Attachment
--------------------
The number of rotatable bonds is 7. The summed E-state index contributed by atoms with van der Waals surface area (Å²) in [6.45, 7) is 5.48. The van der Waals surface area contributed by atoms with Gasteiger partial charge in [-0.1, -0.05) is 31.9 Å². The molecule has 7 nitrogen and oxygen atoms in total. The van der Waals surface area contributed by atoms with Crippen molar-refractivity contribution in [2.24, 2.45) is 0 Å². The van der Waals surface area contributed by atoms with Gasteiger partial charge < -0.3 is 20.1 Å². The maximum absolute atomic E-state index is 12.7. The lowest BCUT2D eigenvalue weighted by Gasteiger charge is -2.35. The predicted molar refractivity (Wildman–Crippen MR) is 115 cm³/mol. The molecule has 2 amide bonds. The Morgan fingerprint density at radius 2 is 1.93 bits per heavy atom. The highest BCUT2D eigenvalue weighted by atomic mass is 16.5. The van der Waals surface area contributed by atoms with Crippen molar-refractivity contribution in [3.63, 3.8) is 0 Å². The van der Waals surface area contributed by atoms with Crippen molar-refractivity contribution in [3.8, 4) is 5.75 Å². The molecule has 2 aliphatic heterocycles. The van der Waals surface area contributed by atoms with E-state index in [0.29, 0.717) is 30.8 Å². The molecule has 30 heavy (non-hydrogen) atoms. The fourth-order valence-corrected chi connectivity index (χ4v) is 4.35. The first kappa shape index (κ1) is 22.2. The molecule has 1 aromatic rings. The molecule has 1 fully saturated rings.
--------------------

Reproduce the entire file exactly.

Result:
The number of rotatable bonds is 7. The summed E-state index contributed by atoms with van der Waals surface area (Å²) in [6.45, 7) is 5.48. The van der Waals surface area contributed by atoms with Gasteiger partial charge in [-0.1, -0.05) is 31.9 Å². The molecule has 7 nitrogen and oxygen atoms in total. The van der Waals surface area contributed by atoms with Crippen molar-refractivity contribution in [2.24, 2.45) is 0 Å². The van der Waals surface area contributed by atoms with Gasteiger partial charge < -0.3 is 20.1 Å². The maximum absolute atomic E-state index is 12.7. The lowest BCUT2D eigenvalue weighted by Gasteiger charge is -2.35. The predicted molar refractivity (Wildman–Crippen MR) is 115 cm³/mol. The molecule has 2 amide bonds. The Morgan fingerprint density at radius 2 is 1.93 bits per heavy atom. The highest BCUT2D eigenvalue weighted by atomic mass is 16.5. The van der Waals surface area contributed by atoms with Crippen molar-refractivity contribution in [3.63, 3.8) is 0 Å². The van der Waals surface area contributed by atoms with Crippen molar-refractivity contribution in [3.8, 4) is 5.75 Å². The molecule has 2 aliphatic heterocycles. The van der Waals surface area contributed by atoms with E-state index in [0.29, 0.717) is 30.8 Å². The molecule has 30 heavy (non-hydrogen) atoms. The fourth-order valence-corrected chi connectivity index (χ4v) is 4.35. The first kappa shape index (κ1) is 22.2. The molecule has 1 aromatic rings. The molecule has 1 fully saturated rings.